In English, please!

d'Lëtzebuerger Land vom 09.11.2018

After the embarrassingly parochial election campaigns run by most political parties and their almost obsessive foregrounding of our national language, the latest publication under the Black Fountain logo feels like a more than welcome breath of fresh air. It is a tapestry of poetry and prose that brings 29 authors together. Some are Luxembourgers born and bred, the others are expats that are living here now or lived here at some point. Some always write in English, others don’t. It makes for a lively mix of voices, especially as the authors were free to pick both their topic and their genre.

You move from sharp observations to postmodern subjectivity, from slightly naive musings to striking portrayals of urban anonymity.

The opening poem by Pierre Joris has beautiful fluidity and glorious self-irony. The Cormorant also introduces the themes of time and loss, which are key to so many of the other texts. It is followed by On Bridges Red, a poem by Cecile Somers, who was born in the Netherlands but grew up here. As you might guess from the title, what she refers to as “this big red beast” and the K’Berg plateau loom large in lines that rely on echoes and repetition to create a mood that is both tongue-in-cheek and serious.

In fact, Kirchberg will appear throughout the collection! It might be the one place that most Luxembourgers just pass through most of the time, but it is clearly central to the lives of many expats, the one part of town that has a genuine cosmopolitan feel to it.

In this context Jeffrey Palms’s text entitled Wham! A Tram describes what having words you do not understand explode on you during your daily bus journey feels like. The day “the shiny metal people machine, the tram” starts running, his narrator’s commute is being messed up for good.

Perhaps the most moving text in the collection is A & E by James Leader, a poem about an elderly couple standing “purged of their futures/Raw and essential”. They draw everyone’s gaze the moment they enter a hospital waiting room and become an embodiment of what all of us will face one day – should we be lucky enough to live that long. Leader succeeds in evoking the pain of being human in sober, uncompromising lines.

Ruth Dugdall’s Mother of the Groom is another of my favourites, a story about a friendship that slowly unfolds over meals at the Palais de Chine. It offers a welcome combination of the exotic and the local as well as the mundane. And then there is Jean-Marc Lantz’s Finn’s Viewing. Set in Ireland, this is a conversation between two former university mates that is full of nostalgia and dark humour. An intricate, tightly woven text, it demands re-reading as it goes off in all sorts of directions.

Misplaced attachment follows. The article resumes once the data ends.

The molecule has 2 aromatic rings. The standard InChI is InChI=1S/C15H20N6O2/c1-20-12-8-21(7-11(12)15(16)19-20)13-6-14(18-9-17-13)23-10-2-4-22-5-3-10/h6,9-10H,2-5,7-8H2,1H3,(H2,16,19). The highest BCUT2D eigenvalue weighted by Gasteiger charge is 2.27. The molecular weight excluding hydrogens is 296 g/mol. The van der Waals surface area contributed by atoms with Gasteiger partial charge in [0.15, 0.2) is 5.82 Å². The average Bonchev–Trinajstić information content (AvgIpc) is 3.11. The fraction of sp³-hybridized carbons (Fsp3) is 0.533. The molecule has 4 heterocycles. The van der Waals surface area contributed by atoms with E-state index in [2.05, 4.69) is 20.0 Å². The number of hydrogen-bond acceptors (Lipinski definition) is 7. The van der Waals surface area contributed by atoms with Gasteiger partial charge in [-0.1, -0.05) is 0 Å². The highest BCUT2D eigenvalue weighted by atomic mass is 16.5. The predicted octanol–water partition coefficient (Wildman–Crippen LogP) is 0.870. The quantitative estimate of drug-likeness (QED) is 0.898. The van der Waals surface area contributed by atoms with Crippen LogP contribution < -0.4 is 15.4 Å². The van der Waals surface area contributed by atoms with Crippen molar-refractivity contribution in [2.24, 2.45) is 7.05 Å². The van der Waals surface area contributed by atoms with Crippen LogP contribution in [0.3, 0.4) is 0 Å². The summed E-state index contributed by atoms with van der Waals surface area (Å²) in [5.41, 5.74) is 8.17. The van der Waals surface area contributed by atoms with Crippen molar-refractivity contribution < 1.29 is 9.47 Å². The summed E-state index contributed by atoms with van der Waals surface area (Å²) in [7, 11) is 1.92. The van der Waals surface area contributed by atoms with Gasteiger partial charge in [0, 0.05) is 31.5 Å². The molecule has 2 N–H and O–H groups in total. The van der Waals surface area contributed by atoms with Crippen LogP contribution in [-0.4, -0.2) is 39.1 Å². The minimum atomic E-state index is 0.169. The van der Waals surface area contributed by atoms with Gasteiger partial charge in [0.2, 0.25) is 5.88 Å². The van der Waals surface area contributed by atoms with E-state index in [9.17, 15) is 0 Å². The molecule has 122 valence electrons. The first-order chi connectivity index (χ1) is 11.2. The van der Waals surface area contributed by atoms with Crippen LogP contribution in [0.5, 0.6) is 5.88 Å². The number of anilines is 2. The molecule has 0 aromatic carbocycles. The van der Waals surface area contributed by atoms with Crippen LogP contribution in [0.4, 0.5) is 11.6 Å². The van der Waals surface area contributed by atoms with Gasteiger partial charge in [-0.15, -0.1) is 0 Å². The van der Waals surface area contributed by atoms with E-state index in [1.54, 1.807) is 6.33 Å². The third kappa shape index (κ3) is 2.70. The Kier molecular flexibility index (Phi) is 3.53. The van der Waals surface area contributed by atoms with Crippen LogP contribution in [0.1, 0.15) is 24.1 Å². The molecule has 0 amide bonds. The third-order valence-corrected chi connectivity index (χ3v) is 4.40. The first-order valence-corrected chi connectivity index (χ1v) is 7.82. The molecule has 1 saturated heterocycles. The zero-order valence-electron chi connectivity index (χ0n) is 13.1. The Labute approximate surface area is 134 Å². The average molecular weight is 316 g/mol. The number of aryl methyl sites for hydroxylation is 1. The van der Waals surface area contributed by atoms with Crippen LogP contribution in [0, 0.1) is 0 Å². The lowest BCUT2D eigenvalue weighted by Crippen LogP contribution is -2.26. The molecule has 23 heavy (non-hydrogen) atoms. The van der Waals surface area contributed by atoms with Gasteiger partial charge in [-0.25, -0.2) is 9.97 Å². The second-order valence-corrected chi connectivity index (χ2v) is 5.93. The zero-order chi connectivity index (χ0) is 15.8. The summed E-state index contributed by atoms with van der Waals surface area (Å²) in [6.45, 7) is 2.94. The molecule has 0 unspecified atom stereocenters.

Shehzar Doja’s Inside the Haveli is also worlds away from Kirchberg and adds an intriguing visual richness to the collection. The poem evokes growing up in Bangladesh and the overwhelming presence of an ayya whose voice was “like the melancholic croak of a frog”. The speaker knows that catching those ghosts again is impossible, yet remains haunted by presences that refuse to ever go away for good.

As a contrast, Pequeño – A Brief History is about a world of Wall Street cowboys and hedge funds. Susan Alexander’s story bristles with energy and has a sleek urban modernity to it. Reading it allows for the perfect immersive experience as different strands are brilliantly drawn together by the first-person narrator. Meanwhile, Joanna Easter’s 5AM is sparser and much quieter. Its neat monotone sentences are low-key and full of echoes, but equally well-balanced.

No doubt, the most appealing aspect of Fresh from the fountain is the great variety of voices, though this is also where matters become slightly more complicated since you are bound to compare and contrast. In fact, you may end up feeling that a few texts could have done with more muscular editing and some serious rewriting. Getting rid of the odd laborious metaphor would have given them greater tightness and made them punchier and more powerful. Still, all in all, there are many more treats than flops in this mixed bag as numerous twists and turns make for a delightful reading experience. And then, you should not forget to have a look at the Appendix, in which over half of the authors explain why they write in English in the first place. Compelling food for thought.

Fresh from the fountain, Black Fountain Press, 2018; ISBN 978-999959-998-2-7.

Janine Goedert
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